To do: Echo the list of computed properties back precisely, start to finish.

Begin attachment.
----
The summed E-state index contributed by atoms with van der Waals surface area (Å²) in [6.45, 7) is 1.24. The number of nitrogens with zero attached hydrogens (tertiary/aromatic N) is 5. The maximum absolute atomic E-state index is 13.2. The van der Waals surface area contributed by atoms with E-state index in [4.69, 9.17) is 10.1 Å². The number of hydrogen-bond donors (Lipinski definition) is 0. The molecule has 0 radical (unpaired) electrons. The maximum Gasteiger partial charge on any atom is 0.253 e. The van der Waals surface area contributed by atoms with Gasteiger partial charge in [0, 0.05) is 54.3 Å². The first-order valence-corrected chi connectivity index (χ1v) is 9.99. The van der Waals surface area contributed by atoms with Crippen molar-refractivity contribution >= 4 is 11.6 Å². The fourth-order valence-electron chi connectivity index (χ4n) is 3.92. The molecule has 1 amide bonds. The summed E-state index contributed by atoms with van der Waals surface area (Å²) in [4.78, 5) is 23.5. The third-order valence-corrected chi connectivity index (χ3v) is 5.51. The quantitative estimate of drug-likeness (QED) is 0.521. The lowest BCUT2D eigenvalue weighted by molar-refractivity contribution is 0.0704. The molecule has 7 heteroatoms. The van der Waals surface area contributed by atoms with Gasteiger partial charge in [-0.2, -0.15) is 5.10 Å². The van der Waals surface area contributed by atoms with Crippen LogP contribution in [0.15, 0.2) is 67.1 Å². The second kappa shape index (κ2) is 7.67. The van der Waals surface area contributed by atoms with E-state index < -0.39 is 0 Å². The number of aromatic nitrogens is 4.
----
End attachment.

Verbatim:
The summed E-state index contributed by atoms with van der Waals surface area (Å²) in [6.45, 7) is 1.24. The number of nitrogens with zero attached hydrogens (tertiary/aromatic N) is 5. The maximum absolute atomic E-state index is 13.2. The van der Waals surface area contributed by atoms with E-state index in [4.69, 9.17) is 10.1 Å². The number of hydrogen-bond donors (Lipinski definition) is 0. The molecule has 0 radical (unpaired) electrons. The maximum Gasteiger partial charge on any atom is 0.253 e. The van der Waals surface area contributed by atoms with Gasteiger partial charge in [0, 0.05) is 54.3 Å². The first-order valence-corrected chi connectivity index (χ1v) is 9.99. The van der Waals surface area contributed by atoms with Crippen molar-refractivity contribution >= 4 is 11.6 Å². The fourth-order valence-electron chi connectivity index (χ4n) is 3.92. The molecule has 1 amide bonds. The summed E-state index contributed by atoms with van der Waals surface area (Å²) in [4.78, 5) is 23.5. The third-order valence-corrected chi connectivity index (χ3v) is 5.51. The quantitative estimate of drug-likeness (QED) is 0.521. The lowest BCUT2D eigenvalue weighted by molar-refractivity contribution is 0.0704. The molecule has 7 heteroatoms. The van der Waals surface area contributed by atoms with Gasteiger partial charge in [-0.2, -0.15) is 5.10 Å². The van der Waals surface area contributed by atoms with Crippen LogP contribution in [0.15, 0.2) is 67.1 Å². The second kappa shape index (κ2) is 7.67. The van der Waals surface area contributed by atoms with E-state index < -0.39 is 0 Å². The number of aromatic nitrogens is 4.